Late last year Jeremy, from Creswick in Victoria, phoned the office to order one of our Half Turn Devon Billhooks. He told me he was learning the art of hedge laying. I must admit I thought hedge laying was something they did in days gone by, a part of history but not really relevant today. I was imagining old farms in the UK, divided into paddocks by ancient hedge rows instead of fence posts and wire. Speaking with Jeremy sparked my curiosity and I decided I had to learn more about Billhooks and Hedge laying.
For those who don’t know what a billhook is, it’s like a cross between a knife and an axe, great for cutting through thick grass and stems. My research told me that the use of billhooks goes back to the Bronze Age and examples from this period have been found in the sea around Greece. Examples of billhooks from the Iron Age have also been found in pre-Roman settlements in England. Wow! I had no idea the billhook had been around for that long.
The billhook can be used in a wide variety of situations. In the Netherlands they were used in carpenter’s shops, in France and Italy the billhook was used to prune grapevines and in the United Kingdom the billhook is the primary tool of Hedge layers. Hedge laying brings us back to Jeremy and the Half Turn Devon Billhook.
Jeremy told me he was learning the traditional craft of hedge laying, and that the Bulldog Half-Turn Devon Billhook would be the perfect tool for the job. He told me he was laying Hawthorn hedges on his property instead of the usual wire fencing you expect to see on a farm. I must admit I thought that to grow a hedge-row you would just plants the trees or shrubs close together and prune as necessary, but it’s a lot more involved than that.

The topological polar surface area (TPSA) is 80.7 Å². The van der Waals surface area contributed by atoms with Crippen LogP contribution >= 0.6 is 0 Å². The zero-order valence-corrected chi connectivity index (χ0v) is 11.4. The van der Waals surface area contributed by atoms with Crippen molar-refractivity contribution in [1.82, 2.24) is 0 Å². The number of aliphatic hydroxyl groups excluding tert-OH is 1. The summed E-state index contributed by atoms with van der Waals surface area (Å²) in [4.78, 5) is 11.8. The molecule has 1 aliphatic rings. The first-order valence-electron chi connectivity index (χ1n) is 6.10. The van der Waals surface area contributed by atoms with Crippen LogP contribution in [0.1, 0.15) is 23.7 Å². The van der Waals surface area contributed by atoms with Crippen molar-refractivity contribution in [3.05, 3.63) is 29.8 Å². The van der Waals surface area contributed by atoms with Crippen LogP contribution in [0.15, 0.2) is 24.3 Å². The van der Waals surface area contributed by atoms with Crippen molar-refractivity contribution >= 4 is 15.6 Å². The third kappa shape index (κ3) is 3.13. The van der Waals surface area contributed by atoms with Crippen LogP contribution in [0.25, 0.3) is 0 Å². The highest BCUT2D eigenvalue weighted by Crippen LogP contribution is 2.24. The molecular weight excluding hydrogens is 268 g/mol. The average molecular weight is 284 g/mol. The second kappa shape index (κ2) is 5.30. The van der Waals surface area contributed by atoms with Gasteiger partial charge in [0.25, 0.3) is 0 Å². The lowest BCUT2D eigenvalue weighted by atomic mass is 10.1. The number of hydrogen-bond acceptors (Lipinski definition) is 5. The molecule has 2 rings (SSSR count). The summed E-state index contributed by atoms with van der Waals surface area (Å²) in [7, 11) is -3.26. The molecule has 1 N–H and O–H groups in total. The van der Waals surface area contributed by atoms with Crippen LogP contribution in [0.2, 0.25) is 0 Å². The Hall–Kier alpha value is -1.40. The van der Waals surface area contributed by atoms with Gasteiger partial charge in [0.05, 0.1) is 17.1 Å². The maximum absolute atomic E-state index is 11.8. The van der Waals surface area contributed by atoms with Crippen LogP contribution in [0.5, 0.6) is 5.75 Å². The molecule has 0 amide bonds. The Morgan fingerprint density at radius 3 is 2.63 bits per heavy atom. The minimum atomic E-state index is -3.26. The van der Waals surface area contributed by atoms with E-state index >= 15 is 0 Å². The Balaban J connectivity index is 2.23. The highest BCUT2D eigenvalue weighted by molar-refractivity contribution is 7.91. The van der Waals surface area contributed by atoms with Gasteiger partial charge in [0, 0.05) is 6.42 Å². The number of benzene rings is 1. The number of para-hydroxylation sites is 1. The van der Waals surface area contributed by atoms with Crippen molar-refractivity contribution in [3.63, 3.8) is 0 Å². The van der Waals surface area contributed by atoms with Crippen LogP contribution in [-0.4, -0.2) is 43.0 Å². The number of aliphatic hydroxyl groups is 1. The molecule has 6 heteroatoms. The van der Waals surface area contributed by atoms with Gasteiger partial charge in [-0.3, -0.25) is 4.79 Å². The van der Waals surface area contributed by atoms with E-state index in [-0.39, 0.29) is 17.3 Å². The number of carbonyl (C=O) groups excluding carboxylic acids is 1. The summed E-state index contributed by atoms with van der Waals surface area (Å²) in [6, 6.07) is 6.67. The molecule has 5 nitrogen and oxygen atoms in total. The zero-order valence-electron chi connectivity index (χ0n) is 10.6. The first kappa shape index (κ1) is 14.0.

Common Hawthorn is the most popular tree for hedge laying. The spines and close branches make it virtually stock and human proof. Ouch! I would certainly think twice before climbing over a Hawthorn hedge!
The hedge has to be established before the hedge-laying can begin, an eight foot high hedge will finish up at around four foot after the laying is complete. Cuts are made in the trunks of the plants in Winter, leaving about an inch-thick hinge of bark and wood on one side. The trees are then bent over at an angle and held in place with vertical stakes, extra support is given, using a woven capping of branches, called binders. The end result is a strong, stock-proof fence that requires little maintenance until it’s time to re-lay the hedge in 30-40 years time.
There are quite a few methods of hedge laying and although it seems straight-forward it really is a craft that requires skill and experience. I think its important to keep the traditional crafts alive and it’s great to see that hedge-laying is not just a thing of the past.
Want to know more about hedge laying? Visit Inspiration Green to see more great photos and read up on the ancient art of hedge laying.
Do you have a story to tell about hedge laying? Or perhaps you have found another interesting use for the Billhook. We would love to hear your story. Please share in the comments below.